It is this constant act of redirecting your attention to the present that is key to successfully meditating. Think of it as a bicep curl for the mind. If stillness is not achieved during a meditation session, it is no problem. Part of achieving silence is resisting the urge to judge your performance after a meditation session. As your mind is more accustomed to noise rather than stillness, it should come as no surprise that unlocking the capacity for quieting your mind may come after weeks of disciplined practice. It is said that even master meditators can only maintain stillness of mind for no more than the duration of 20-25 breaths before their concentration is tested by the apparition of a thought.

The most effective way of picking up meditation is starting small. A short, 5-10 minute session at the end of your day is perfect. Experimentation with longer sessions may be attempted at a later time. I prefer meditating before bed as it allows me to falls asleep easier.

Meditating in the morning, although much more popular, is not for me, as I do not find that it engages my mind in a way that wakes me up. This differs for everyone and should be left up to individual experimentation. Same with your sitting position: you should sit in the way that you find most effective and comfortable, though I would recommend making sure you keep your back straight, as I find it catalyses the process of quieting the mind. Your breathing should be light and rhythmic. At the beginning of your session you can use deeper breaths as a way to kick-start your relaxation.

The practice of meditation comes harder for some of us. Many who face difficulty at the beginning often abandon the practice. If you find yourself demoralized by initial failure, there is great benefit in pushing onward. Even though you may still descend into deep thought, you are still setting aside time for silent introspection, which is a rare practice nowadays, and whose application in organizing your thoughts should not be underestimated. Even if you are doing it wrong, you are probably still greatly benefiting.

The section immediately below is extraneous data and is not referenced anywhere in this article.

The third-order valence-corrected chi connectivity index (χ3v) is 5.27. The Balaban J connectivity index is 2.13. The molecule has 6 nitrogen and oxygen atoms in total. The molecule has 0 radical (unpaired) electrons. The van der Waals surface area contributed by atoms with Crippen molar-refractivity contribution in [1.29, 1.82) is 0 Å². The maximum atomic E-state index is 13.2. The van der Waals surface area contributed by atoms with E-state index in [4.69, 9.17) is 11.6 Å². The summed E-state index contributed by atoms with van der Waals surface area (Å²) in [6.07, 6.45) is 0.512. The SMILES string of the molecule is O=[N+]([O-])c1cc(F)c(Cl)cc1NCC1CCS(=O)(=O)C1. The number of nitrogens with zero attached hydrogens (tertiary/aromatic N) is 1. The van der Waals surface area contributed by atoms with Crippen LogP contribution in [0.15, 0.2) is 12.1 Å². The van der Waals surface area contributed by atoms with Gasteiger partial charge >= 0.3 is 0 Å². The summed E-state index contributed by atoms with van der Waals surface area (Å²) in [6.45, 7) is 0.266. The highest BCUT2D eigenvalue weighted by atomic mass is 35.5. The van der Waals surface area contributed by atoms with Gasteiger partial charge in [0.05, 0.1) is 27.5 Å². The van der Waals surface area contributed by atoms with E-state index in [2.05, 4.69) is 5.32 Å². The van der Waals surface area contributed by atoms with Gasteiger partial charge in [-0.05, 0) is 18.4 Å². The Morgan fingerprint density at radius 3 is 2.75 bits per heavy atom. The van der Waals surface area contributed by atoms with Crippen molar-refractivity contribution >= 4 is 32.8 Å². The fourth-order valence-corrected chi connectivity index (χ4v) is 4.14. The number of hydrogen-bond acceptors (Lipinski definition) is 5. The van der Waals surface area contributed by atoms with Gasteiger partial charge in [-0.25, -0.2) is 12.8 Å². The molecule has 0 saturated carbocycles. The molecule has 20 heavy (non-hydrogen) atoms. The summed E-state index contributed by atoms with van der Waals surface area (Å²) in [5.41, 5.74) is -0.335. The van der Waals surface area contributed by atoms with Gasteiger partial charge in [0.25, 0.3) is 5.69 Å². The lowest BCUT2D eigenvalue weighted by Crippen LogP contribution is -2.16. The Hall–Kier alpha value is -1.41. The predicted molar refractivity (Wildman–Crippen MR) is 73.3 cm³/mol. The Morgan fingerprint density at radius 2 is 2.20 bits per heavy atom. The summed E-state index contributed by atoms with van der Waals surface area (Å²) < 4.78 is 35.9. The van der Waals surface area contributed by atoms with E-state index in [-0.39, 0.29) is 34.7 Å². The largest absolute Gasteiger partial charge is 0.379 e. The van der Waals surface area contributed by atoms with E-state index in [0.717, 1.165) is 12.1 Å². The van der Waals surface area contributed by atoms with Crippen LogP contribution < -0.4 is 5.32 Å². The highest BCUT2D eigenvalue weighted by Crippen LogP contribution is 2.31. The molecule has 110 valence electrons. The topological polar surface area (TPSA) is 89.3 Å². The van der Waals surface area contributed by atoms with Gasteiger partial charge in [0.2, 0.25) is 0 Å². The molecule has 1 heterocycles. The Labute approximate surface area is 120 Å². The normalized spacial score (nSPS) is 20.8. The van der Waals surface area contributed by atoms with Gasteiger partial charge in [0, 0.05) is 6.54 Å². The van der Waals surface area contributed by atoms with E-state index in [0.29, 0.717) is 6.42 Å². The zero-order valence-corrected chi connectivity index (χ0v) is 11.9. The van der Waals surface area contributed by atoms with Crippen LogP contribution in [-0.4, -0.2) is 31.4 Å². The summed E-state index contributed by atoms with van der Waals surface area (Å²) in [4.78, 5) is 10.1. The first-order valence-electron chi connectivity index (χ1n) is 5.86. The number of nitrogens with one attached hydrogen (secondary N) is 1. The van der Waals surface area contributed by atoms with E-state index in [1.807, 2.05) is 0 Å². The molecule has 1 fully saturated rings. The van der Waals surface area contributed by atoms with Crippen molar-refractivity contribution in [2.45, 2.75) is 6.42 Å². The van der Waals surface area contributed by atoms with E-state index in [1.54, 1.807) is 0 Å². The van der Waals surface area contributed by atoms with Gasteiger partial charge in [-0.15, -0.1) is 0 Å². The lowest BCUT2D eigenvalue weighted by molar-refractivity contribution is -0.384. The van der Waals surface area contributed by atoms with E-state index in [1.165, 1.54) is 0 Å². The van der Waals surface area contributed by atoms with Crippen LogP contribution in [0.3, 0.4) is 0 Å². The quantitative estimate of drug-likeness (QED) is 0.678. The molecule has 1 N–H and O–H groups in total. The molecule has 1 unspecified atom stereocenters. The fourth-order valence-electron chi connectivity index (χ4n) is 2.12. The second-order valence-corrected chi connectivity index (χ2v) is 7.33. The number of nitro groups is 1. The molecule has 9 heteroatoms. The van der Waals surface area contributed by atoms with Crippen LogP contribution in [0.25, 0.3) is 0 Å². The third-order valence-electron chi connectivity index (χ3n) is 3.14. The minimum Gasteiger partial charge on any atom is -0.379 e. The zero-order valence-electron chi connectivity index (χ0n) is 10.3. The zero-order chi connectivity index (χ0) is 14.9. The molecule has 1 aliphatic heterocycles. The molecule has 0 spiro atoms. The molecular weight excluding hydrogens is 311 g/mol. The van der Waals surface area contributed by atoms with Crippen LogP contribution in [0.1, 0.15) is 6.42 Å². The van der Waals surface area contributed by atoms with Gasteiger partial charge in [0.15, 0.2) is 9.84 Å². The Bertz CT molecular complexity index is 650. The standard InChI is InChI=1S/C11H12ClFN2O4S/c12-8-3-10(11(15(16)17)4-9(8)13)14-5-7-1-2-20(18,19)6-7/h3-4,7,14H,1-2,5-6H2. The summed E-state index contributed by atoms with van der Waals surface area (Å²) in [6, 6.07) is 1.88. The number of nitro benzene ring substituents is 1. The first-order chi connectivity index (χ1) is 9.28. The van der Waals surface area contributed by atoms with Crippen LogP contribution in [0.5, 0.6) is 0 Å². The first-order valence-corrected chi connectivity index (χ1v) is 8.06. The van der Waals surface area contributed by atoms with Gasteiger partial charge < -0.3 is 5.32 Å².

You can also opt for guided meditations or more stimulating visualization exercises. These can be quite effective in goal setting, facing latent emotions and organizing your psyche for a variety of purposes. I wholeheartedly recommend the app InsightTimer, which has a handy timer for meditation as well as a plethora of free guided meditations and courses. It’s an invaluable resource for the aspiring meditator.

Why should I meditate? What are the benefits?

Meditation has been shown to have a number of cognitive enhancing benefits. Although a growing repertoire of research sheds light on the many positive effects of meditation, it is Sara Lazar of Harvard University that has made some surprising discoveries in recent years. Her research points to meditation causing an enlargement of parts of the brain such as the left hippocampus, the temporo parietal junction and the pons, which are areas related to regulation of emotions, learning, memory, empathy and formation of perspectives (5) (6).